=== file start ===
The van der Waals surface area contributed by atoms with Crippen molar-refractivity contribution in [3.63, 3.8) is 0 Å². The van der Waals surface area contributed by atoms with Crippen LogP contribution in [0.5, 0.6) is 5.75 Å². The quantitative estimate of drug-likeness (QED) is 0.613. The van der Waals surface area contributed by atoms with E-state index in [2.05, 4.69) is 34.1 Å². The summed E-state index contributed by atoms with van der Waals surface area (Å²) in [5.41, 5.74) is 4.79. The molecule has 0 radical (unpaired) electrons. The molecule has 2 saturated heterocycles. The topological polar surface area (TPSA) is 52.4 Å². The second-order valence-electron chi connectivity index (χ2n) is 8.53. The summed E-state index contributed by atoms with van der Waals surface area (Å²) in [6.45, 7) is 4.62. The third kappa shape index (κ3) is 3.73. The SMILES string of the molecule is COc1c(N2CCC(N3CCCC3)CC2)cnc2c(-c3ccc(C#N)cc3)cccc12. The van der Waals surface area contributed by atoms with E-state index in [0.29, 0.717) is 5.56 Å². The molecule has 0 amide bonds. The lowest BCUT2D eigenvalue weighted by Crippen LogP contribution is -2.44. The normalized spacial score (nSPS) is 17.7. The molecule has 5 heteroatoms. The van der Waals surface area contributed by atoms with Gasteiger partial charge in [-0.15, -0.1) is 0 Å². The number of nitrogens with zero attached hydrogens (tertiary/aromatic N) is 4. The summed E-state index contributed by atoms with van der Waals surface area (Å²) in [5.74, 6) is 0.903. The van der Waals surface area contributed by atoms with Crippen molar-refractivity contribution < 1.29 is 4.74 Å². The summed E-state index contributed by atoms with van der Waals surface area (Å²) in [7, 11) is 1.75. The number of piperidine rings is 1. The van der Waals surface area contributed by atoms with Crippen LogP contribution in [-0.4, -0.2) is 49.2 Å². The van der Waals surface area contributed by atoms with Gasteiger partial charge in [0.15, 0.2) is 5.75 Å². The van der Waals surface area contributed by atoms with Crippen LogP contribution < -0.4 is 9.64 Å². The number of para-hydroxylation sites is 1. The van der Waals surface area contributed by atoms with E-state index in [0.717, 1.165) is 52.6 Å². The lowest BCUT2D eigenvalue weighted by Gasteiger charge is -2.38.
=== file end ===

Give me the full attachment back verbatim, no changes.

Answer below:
The van der Waals surface area contributed by atoms with Crippen molar-refractivity contribution in [3.63, 3.8) is 0 Å². The van der Waals surface area contributed by atoms with Crippen LogP contribution in [0.5, 0.6) is 5.75 Å². The quantitative estimate of drug-likeness (QED) is 0.613. The van der Waals surface area contributed by atoms with E-state index in [2.05, 4.69) is 34.1 Å². The summed E-state index contributed by atoms with van der Waals surface area (Å²) in [5.41, 5.74) is 4.79. The molecule has 0 radical (unpaired) electrons. The molecule has 2 saturated heterocycles. The topological polar surface area (TPSA) is 52.4 Å². The second-order valence-electron chi connectivity index (χ2n) is 8.53. The summed E-state index contributed by atoms with van der Waals surface area (Å²) in [6.45, 7) is 4.62. The third kappa shape index (κ3) is 3.73. The SMILES string of the molecule is COc1c(N2CCC(N3CCCC3)CC2)cnc2c(-c3ccc(C#N)cc3)cccc12. The van der Waals surface area contributed by atoms with E-state index in [0.29, 0.717) is 5.56 Å². The molecule has 0 amide bonds. The lowest BCUT2D eigenvalue weighted by Crippen LogP contribution is -2.44. The normalized spacial score (nSPS) is 17.7. The molecule has 5 heteroatoms. The van der Waals surface area contributed by atoms with Gasteiger partial charge in [-0.15, -0.1) is 0 Å². The number of nitrogens with zero attached hydrogens (tertiary/aromatic N) is 4. The summed E-state index contributed by atoms with van der Waals surface area (Å²) in [5.74, 6) is 0.903. The van der Waals surface area contributed by atoms with Crippen molar-refractivity contribution < 1.29 is 4.74 Å². The summed E-state index contributed by atoms with van der Waals surface area (Å²) in [7, 11) is 1.75. The number of piperidine rings is 1. The van der Waals surface area contributed by atoms with Crippen LogP contribution in [-0.4, -0.2) is 49.2 Å². The van der Waals surface area contributed by atoms with Gasteiger partial charge in [0.15, 0.2) is 5.75 Å². The van der Waals surface area contributed by atoms with Crippen LogP contribution < -0.4 is 9.64 Å². The number of para-hydroxylation sites is 1. The van der Waals surface area contributed by atoms with E-state index in [0.717, 1.165) is 52.6 Å². The lowest BCUT2D eigenvalue weighted by Gasteiger charge is -2.38.